Valve’s new SteamVR Home Beta just launched and it represents a vast improvement on what has gone before with fully 3D, customisable environments, a glut of new social features and a fully featured Steam interface. Will you ever want to leave VR?

Valve launched its SteamVR Home in beta form on Friday and it represents their vision of both how to bridge the gap between the desktop steam interface we all know while integrating meaningful and functional social interaction with your friends whilst in VR. It’s the most comprehensive and wide reaching update that SteamVR’s UI has seen and it’s extremely promising.

Anyone who has used the HTC Vive on a regular basis will be familiar with Steam VR’s base interface, the ‘construct’ from where you can browse, buy and launch games immersively. This interface has received countless updates since its release, but the core experience hasn’t really advanced. You could plop in low resolution spherical images as your backdrop to customise your space and you could skin your motion controllers if you so chose, but in general it wasn’t a virtual space you wanted to spend much time in. With SteamVR Home however, Valve want you to re-consider that position, adding in a raft of new features to keep you and your friends stay in VR for longer.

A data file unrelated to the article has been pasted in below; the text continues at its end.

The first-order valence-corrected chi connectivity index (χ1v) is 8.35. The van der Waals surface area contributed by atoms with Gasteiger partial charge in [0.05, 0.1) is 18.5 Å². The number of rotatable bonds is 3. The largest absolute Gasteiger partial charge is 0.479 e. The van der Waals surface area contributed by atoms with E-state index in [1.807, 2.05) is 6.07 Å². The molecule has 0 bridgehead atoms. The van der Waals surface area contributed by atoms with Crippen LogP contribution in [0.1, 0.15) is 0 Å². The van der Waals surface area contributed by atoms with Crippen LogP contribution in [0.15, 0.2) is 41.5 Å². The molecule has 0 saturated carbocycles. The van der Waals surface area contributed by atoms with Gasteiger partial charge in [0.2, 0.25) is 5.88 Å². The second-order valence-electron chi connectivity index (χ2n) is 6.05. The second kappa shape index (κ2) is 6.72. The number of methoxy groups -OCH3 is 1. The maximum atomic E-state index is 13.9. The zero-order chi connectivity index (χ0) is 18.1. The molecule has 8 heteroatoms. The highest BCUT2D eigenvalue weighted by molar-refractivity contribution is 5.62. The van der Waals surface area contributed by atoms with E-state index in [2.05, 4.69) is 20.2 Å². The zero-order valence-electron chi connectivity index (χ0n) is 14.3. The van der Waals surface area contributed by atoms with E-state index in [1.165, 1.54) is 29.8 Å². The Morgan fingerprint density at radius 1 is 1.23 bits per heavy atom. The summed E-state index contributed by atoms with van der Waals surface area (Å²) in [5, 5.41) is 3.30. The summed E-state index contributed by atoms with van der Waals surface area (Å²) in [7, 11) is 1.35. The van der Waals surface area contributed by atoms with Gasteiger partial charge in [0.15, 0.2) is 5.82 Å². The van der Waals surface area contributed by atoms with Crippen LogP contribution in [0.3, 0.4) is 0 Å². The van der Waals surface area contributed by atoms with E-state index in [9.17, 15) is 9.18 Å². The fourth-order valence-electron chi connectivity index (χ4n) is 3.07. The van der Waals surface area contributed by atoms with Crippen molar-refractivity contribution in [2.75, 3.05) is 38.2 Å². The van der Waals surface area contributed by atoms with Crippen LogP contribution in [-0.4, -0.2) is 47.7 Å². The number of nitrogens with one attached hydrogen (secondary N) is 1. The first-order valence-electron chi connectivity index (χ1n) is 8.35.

4 Videos That Take You Inside Valve's 'The Lab'